This is just plain goofy fun. Bendemolena is a little kitten that is part of a big family - a noisy family! As the story begins Bendemolena finds a pot, plops it on her head and discovers that her loud home becomes a lot quieter when her ears are covered, so she decides to keep wearing it.

Problems start when her mother, Mrs. Cat, has to leave to help a sick friend, and takes the now hard of hearing Bendemolena with her to relay messages to the rest of the family back home. Mrs. Cat says, "Bendemolena, Bendemolena, run home and tell your brothers and sisters that it's time to put the fish on to bake."

But with the pot pulled tight over her ears Bendemolena isn't quite sure what her mother said: "Did she say put the smish on to fake or put the bish in the lake?" She concludes what her mother must have said was, "to put the soap in the cake" so that's what she tells her brothers and sisters to do.

My three-year-old loved every guess Bendemolena made, and all the silliness that happened each time she came home with another mixed-up message. I'm sure we'll be revisiting this giggle-inducing book regularly.

You can pick up a copy at by clicking here.

Wednesday, August 14, 2013

Lord of the Flies

by William Golding
1954 / 304 pages
this edition with introduction by Stephen King published 2011

First off: a caution about the author of the introduction. I would not recommend any book by this author. Stephen King's horror novels fail to do one thing that this novel does very well, and that is to make violence truly horrifying.

As a study novel for many English teachers, this story is so well known that it's hard to say anything really new about it. I even read an article once, when the television "reality" series Survivor began, that compared it to this novel.

Actually, that's a good place to start in talking about Golding's story. Survivor fails as art because it succeeds as entertainment (in the worst way). It makes the backstabbing treachery required to win a million dollars (by getting the others voted "off the island") amusing and flattering to our self-righteous sense of superiority to its crudely cunning contestants. Golding, though, shows us that even "the best laid plans gang aft agley" (as Robert Burns put it). In other words, while Survivor (and many daytime talk shows) enable us to compare ourselves (favorably, of course) to the so-called "trailer park trash" of our world and think like the Pharisee in Christ's parable that we are "not like that publican over there," Lord of the Flies shows us that "there, but for the grace of God, go I."

Not that Golding was a Christian. One of his novels depicts the wanderings and conflicts of a group of Neanderthals, and the few seemingly Biblical references in this novel are double-edged. For instance, one character seems Christ-like in his compassion and meekness, and cries out something about "a body on a hill" - a seeming reference to the Crucifixion - but that character also seens to hear the voice of "the lord of the flies" (a literal translation of Beelzebul, a Biblical name for the devil) in the midst of what seem to be epileptic fits.

So... Golding is not writing from a Christian perspective; however, Christians will still find much worthy of consideration in this story. Golding had served in World War II, and had plenty of evidence of man's inhumanity to man. This hard-won insight into man's innate bent toward evil enabled him to see what Reformed Christians call total depravity.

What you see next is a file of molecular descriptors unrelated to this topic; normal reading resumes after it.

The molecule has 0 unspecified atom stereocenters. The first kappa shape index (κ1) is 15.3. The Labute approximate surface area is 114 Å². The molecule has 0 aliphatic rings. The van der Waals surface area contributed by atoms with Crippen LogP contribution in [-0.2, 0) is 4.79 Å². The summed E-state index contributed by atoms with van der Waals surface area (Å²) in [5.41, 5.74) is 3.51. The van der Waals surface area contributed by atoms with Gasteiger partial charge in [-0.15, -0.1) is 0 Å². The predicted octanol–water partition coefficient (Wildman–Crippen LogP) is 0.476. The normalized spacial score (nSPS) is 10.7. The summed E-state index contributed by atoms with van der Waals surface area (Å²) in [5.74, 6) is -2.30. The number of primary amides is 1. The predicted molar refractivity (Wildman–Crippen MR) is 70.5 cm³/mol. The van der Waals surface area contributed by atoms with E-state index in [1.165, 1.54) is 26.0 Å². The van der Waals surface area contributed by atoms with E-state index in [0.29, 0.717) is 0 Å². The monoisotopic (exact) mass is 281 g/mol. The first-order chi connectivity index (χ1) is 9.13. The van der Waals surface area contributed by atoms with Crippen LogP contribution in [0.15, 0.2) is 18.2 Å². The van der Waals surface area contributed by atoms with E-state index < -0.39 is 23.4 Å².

The novel begins with the crash landing of  a plane on a desert island. The boys inside are being evacuated from England due to the threat of a nuclear war. How these young boys set up their own new society without any adult supervision is the point of the story. In the early Christian church, Pelagius believed that our sinful behaviour was learned rather than inborn. If so, these boys should have an immense advantage over the adults whose war threatens to destroy civilization, but do they?

If, on the other hand, we are conceived and born in sin, the boys' reconstructed society should show man's evil on two levels. In the first place, various boys or groups of boys highlight various aspects of man's nature - his reason, his spiritual side, his common sense, his desire for power. The Greek philosopher Plato believed that our main problem was our inability to balance these various parts of our personality, and the boys' society shows exactly how the best sides of our nature are overwhelmed by the worst in us.

Secondly, various boys or groups of boys remind us as we read of groups running amok within a dysfunctional society like the military, intelligence agencies, government, mystics, and scientists. While various ideologies tend to idolize certain kinds of people, the Christian understanding of total depravity would predict that each group has its own weaknesses, temptations, and sins. Golding indeed shows how there are no "good guys" on the island (just as King David, the man after God's own heart, was yet guilty of many sins). The one who gets closest, sadly, has the least influence.

The novel does not end terribly hopefully. Even Golding himself, in an interview, revealed that one of the characters that people tend to trust the most in the novel got everything completely wrong. So... what hope does the novel leave Christians with? The beauty of the novel is that one of the characters, the one through whose eyes we have viewed most of the story, has gained enough insight into himself and the other boys to grieve the evil they have done, and most importantly, to stop making excuses for it. The novel challenges us, with the added insight of God's word, to do the same for ourselves.